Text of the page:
The last conversation in this episode is with Dr. Billie Jean Young, who gave a special performance of her one-woman play “Fannie Lou Hamer: This Little Light.” The play depicts the life of Fannie Lou Hamer, a sharecropper in Mississippi who was drawn into the Civil Rights Movement by her desire to vote and to secure voting rights for the younger generation.

Heart and Soul featuring Alyson Cambridge Top
Wednesday, February 15th, at 7:00 PM

Music and the Spoken Word, Martin Luther King, Jr. special "Heart and Soul," with the Mormon Tabernacle Choir, Orchestra at Temple Square, Bells on Temple Square, with special guest Alyson Cambridge. American soprano, Alyson Cambridge, was hailed by critics as “radiant, vocally assured, dramatically subtle and compelling, and artistically imaginative” (Washington Post), noted for her “powerful, clear voice” (New York Times), and “revelatory, sensual, smoky readings” (Opera News), is one of the most diverse and compelling vocal artists on the scene today. Her rich, warm soprano, combined with her strikingly beautiful stage presence and affecting musical and dramatic interpretation, has brought her over a decade of success on the world’s leading opera and concert stage.

Messenger of Peace - Tribute to Nelson Mandela Top
Sunday, February 19th, at 7:00 PM

The Tabernacle Choir at Temple Square broadcast discusses Nelson Mandela’s life lessons and why we need to “keep on trying.”Nelson Mandela spent nearly 27 years of his life in prison, from age 45 to age 71, for his efforts to end racial segregation in South Africa.

Right Man for the Time - A Tribute to Jackie Robinson Top
Wednesday, February 22nd, at 7:00 PM

From the Tabernacle Choir and Orchestra at Temple Square, there have been struggles—for individuals and for groups. But for each struggle, there are always men and women who rise above the ugly and the combative and make the world a better place—people whose greatness seems a perfect match for the challenge of the day. An outstanding example of this truth is Jackie Robinson, the first African American to play Major League Baseball in the modern era. Perhaps no one other than Jackie himself will ever know how much courage this stand for civil rights required.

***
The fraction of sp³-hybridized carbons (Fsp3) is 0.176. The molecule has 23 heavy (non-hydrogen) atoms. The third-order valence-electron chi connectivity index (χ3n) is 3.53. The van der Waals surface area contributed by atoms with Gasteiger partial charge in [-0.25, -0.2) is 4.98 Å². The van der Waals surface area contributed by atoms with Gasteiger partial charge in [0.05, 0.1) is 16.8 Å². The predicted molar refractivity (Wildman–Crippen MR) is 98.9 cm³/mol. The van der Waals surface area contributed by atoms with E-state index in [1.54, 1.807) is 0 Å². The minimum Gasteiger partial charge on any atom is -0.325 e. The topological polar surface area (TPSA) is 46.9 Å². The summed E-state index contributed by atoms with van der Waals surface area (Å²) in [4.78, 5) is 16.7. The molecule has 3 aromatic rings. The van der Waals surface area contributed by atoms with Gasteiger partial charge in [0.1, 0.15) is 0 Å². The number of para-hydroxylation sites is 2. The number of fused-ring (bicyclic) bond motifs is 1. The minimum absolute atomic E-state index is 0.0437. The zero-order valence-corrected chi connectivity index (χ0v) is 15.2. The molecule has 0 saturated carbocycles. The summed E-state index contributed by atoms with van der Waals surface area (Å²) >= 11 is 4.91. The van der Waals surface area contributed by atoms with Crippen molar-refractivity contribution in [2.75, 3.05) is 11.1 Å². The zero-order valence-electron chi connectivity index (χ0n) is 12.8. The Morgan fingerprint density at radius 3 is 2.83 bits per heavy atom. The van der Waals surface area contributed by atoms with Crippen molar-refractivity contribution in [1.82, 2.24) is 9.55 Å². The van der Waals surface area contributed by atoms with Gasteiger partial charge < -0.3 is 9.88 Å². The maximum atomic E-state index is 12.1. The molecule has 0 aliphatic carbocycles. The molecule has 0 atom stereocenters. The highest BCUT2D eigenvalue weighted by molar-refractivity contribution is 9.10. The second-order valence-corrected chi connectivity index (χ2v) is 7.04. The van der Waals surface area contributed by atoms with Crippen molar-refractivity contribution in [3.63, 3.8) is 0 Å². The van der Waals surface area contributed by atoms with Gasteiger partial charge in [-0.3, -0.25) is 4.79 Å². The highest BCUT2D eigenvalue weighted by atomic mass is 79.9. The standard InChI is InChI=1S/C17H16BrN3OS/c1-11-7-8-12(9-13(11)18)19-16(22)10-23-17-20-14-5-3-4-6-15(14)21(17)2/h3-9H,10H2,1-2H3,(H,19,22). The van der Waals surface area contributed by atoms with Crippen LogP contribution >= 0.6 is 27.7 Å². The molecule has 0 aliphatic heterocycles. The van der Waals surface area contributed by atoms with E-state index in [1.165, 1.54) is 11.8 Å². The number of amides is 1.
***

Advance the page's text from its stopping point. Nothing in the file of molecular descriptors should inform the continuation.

Building on Our Roots Top
Sunday, February 26th, at 7:00 PM

Still Going On Top
Tuesday, February 28th, at 7:00 PM

“Still Going On” is an award-winning, four-part, hour-long award-winning radio documentary saluting William Grant Still and other African-American composers. Still, often referred to as “the Dean” of African American composers, composed more than 150 works, including 5 symphonies and 8 operas. Born in Mississippi, he grew up in Little Rock, Arkansas, and attended Wilberforce University in Wilberforce, Ohio.

In Addition

The following regularly scheduled weekly shows feature special episodes during Black History Month:

The Softer Side with Carl Rossi Top
Fridays at 5:00 PM

We will also feature an amazing lineup in celebration of Black History Month, devoting an entire hour to each of the following artists: Top

  • Big Band Sunday
    February 12th from 12:00-6:00 PM
  • 12:00 PM - Ella Fitzgerald
  • 1:00 PM - Count Basie
  • 2:00 PM - Billie Holiday
  • 3:00 PM - Louis Armstrong
  • 4:00 PM - Sarah Vaughn
  • 5:00 PM - The Mills Brothers

Playing at the Mayborn Science Theater Brought to You by KNCT 91.3 Top

Rise: Mickey Leland World Citizen
Saturday, February 11th & 18th, at 3:30 PM